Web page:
(PS - For anyone planning to visit Sicily for one of the other celebratory events on the Piccolo Madonie, don't go out of your way to visit the Targa Village at Termini Imerese, which is a real washout - more like a funfair for the locals with very little motoring input apart from the poor publisher, but if you are looking for a spa bath or candyfloss it is the place to be!)

Posted Image



By any chance does the book have a complete list of entries for every year, as does Orsini's Mille Miglia book?

#1591 Mal9444

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Posted 29 May 2006 - 10:23

With an hour or so to kill while the Volvo (yeah, yeah... I own a brown trilby hat, as well) was having it's windscreen changed I wandered into Waterstone's in West Quay in Southampton and picked up Christopher Hilton's book on Le Mans '55 (pub 2004) and Gerald Donaldson's Fangio - The Life Behind the Legend (pub 2003). Have either of these not-exactly new books been discussed here? The Donaldson I found faintly disappointing (but then I am not a huge Fangio fan - while acknowledging him to be probably the greatest Grand Prix driver). The Hilton book... well, a good if frequently irritating read - but I'd like to know what other people thought of it.

#1592 green-blood

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Posted 29 May 2006 - 11:16

I have the Fangio book, it s not terribly exciting to be honest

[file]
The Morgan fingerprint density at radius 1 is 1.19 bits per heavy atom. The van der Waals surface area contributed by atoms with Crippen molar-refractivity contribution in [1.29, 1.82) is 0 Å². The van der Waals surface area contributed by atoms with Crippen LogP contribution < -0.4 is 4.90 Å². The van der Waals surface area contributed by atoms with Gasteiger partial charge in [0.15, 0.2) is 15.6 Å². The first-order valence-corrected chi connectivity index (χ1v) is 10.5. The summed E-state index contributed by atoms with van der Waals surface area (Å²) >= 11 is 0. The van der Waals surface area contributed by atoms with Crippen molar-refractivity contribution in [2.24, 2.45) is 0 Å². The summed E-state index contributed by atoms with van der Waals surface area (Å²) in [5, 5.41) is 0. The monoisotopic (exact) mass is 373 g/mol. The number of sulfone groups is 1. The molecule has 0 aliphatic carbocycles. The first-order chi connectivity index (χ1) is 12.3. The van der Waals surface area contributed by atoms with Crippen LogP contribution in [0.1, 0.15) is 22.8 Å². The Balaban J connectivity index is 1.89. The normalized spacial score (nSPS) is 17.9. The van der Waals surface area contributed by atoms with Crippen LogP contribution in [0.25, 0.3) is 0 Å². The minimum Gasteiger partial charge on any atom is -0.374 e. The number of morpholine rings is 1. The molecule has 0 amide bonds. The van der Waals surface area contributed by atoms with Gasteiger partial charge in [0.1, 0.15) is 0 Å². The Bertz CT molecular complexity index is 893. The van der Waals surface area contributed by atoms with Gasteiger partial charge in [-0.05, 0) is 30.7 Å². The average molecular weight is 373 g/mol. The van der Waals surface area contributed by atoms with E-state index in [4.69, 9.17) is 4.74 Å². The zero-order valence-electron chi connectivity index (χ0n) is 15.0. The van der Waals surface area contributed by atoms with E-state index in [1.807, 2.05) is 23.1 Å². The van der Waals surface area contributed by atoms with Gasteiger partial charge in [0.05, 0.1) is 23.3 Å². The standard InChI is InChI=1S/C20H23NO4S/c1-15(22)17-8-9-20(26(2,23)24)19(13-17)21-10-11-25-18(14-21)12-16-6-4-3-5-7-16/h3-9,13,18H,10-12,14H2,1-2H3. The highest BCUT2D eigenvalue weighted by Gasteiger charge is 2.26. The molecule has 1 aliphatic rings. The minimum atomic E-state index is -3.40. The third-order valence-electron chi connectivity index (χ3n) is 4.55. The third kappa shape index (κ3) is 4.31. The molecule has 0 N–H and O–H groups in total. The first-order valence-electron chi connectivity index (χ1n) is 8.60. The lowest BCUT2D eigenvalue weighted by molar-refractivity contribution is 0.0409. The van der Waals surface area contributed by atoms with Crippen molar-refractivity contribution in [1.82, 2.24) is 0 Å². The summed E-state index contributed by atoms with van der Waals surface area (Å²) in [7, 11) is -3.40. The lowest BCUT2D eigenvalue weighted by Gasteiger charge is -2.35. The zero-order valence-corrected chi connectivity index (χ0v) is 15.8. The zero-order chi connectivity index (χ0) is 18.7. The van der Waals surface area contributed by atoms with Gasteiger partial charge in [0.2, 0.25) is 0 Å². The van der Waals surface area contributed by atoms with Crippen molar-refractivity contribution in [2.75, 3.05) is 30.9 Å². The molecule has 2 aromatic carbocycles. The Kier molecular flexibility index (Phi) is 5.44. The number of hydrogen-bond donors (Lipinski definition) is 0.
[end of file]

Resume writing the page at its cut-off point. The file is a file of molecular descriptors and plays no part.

However Open Roads and Front Engines is, very exciting. I know they are talking in terms of a 4 part accompaniment to TATS, but whats the timeline like, is it one a years or soemthing like that?

I'm just so impatient because its tops.

#1593 Vitesse2

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Posted 29 May 2006 - 11:40

Originally posted by green-blood
I have the Fangio book, it s not terribly exciting to be honest
.

Me too. I also found it rather underwhelming ....

#1594 Mal9444

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Posted 29 May 2006 - 12:12

Glad I'm not alone in that, then.
What about Le Man's '55 - the crash than changed motor racing?

I'm not quite sure of the point of the book. The causes of the crash were minutely examined by Chris Nixon (whom he quotes). He does make the point that this was the first major accident that killed quite so many spectators - although in that he is not quite correct. Either 37 or 17 (I think was the number - but from memory, I'd have to look it up) spectators were killed in one accident in the TT when it was run on the old Ards circuit in N.Ireland, before the war - and I believe this put a stop to open road racing in the UK for some time, and closed the Ards for good for that race and for cars for ever. The ban remained in force in Britain after the war (but not in Northern Ireland, or the Isle of Man). Hilton does touch upon the human aspects of the tragedy - for such it was - in terms of the effect on the families of the spectators killed, and there are several other though-provoking aspects - but there is a feeling of unease, and just a few too many literary cliches ('the age of innocence had 3 hours and 27 minutes left to run' - ugh!).

I am wondering how the serious historians here, as opposed to anoraks like me, view the book.

#1595 green-blood

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Posted 29 May 2006 - 12:22

I decided against the 55 book, I wasn't sure I'd learn anything new.